Challenges galore before CDC

KATHMANDU: Although major political forces have agreed on the disputed issues and the Constitution Drafting Committee will begin work on the first draft of the statute from Sunday, the panel has a pile of challenges.

Finalising certain terminologies to be inserted in the draft, amicably managing the viewpoints of parties within and outside the four parties that reached the 16-point deal on June 8 and following the principles of constitutionalism while arranging provisions are some of the challenges before CDC.

Even the signatories of the 16-point deal have differences in choice of words and various concepts related to constitutional provisions.

Despite various challenges, the CDC has to begin its task Sunday and accomplish it within 15 days, CDC Chairman Krishna Prasad Sitaula told THT.

“Although the major parties have agreed on key aspects of the contents of disputed issues,many issues are yet to be settled and arranged. The leaders agreed on the tentative content, but CDC has to present them as they would appear exactly in the statute,” said CDC member Radheshyam Adhikari. Since, CDC has to decide on  the nitty-gritty, it is challenging, he said. The CA, while forwarding the draft of consensus to the CDC yesterday, mandated it to settle the lapses and gaps, he said.

Stating that constitution writing is a craft as well, Adhikari said a team of skillful drafters should be arranged. “There were some skillful hands like Bishwanath Upadhyay, who led the task of drafting the 1990 constitution. However, the CDC does not have such hands now, so it needs an advisory body of experienced people to make the drafting smooth and error-free,” Adhikari said.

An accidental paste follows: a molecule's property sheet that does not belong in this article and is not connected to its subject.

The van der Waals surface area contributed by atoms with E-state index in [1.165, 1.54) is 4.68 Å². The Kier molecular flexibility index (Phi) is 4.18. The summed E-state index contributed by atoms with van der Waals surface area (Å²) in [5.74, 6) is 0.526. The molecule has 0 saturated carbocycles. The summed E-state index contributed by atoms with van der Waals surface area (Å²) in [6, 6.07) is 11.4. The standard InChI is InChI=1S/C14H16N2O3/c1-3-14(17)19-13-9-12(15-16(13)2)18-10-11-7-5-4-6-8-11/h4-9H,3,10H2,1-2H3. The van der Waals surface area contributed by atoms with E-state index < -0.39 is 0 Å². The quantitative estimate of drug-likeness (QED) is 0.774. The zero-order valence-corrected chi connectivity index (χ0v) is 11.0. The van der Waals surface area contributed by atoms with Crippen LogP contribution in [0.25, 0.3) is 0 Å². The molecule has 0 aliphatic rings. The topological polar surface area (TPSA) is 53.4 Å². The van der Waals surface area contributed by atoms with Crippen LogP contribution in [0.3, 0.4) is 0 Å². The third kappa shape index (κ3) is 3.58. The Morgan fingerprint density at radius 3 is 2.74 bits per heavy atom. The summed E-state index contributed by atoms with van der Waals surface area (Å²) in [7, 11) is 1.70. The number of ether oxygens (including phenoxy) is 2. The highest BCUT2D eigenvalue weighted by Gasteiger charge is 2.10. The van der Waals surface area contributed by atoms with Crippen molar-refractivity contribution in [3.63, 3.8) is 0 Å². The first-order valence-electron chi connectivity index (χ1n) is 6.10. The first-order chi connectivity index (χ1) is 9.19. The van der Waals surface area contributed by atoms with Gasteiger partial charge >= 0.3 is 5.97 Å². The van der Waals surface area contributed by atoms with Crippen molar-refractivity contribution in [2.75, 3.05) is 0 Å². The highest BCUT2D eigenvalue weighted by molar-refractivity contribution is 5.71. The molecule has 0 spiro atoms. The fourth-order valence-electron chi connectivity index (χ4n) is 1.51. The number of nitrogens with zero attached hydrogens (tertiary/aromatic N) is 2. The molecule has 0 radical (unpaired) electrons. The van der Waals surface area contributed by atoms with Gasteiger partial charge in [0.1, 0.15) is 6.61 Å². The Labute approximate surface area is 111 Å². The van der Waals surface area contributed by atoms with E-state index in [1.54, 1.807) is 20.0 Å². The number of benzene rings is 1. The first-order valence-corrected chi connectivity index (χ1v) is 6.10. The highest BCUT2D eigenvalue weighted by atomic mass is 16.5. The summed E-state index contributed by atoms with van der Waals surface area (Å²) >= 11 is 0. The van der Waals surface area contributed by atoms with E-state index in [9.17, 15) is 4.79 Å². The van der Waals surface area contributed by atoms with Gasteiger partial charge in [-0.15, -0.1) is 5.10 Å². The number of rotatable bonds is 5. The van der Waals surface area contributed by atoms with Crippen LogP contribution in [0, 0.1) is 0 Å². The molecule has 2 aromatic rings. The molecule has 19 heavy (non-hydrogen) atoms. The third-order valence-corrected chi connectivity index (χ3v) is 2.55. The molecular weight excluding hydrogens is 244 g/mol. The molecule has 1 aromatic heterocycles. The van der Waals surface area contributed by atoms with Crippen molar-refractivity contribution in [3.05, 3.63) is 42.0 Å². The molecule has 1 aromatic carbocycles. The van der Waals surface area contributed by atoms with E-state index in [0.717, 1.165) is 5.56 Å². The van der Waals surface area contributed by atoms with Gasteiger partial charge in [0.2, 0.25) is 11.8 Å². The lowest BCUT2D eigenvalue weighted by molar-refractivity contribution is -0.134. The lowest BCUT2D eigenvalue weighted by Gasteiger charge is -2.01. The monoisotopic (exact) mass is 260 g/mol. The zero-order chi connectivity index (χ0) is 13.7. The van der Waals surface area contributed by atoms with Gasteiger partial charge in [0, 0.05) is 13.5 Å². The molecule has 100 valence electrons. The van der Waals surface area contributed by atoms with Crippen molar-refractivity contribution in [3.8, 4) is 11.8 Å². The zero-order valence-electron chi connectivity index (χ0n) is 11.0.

Although, the CDC has already accomplished 80 per cent of the task, apart from forms of governance, state restructuring, judicial system and election system, it will have to present the concepts in constitutional language, said CDC member from UML Krishna Bhakta Pokharel.

Settling the choice of terminologies and language is not an easy job, according to UCPN-M member of the CDC Ram Narayan Bidari. “For instance, leaders have agreed to the eight-Pradesh model. However, whether or not to write federal autonomous provinces is something CDC will have to decide,” he said.

The CDC has many policy issues to settle as well. “Whether to mention the provision of reappointment of chiefs and office bearers of constitutional bodies after the new statute comes into effect in the draft of the constitution is an issue. However, neither the 16-point pact nor any other agreement has settled this,” said Bidari.

Since CDC is not the final authority of the parties they represent, it must constantly sit with top leaders to settle many issues that come in the way of drafting, Bidari said.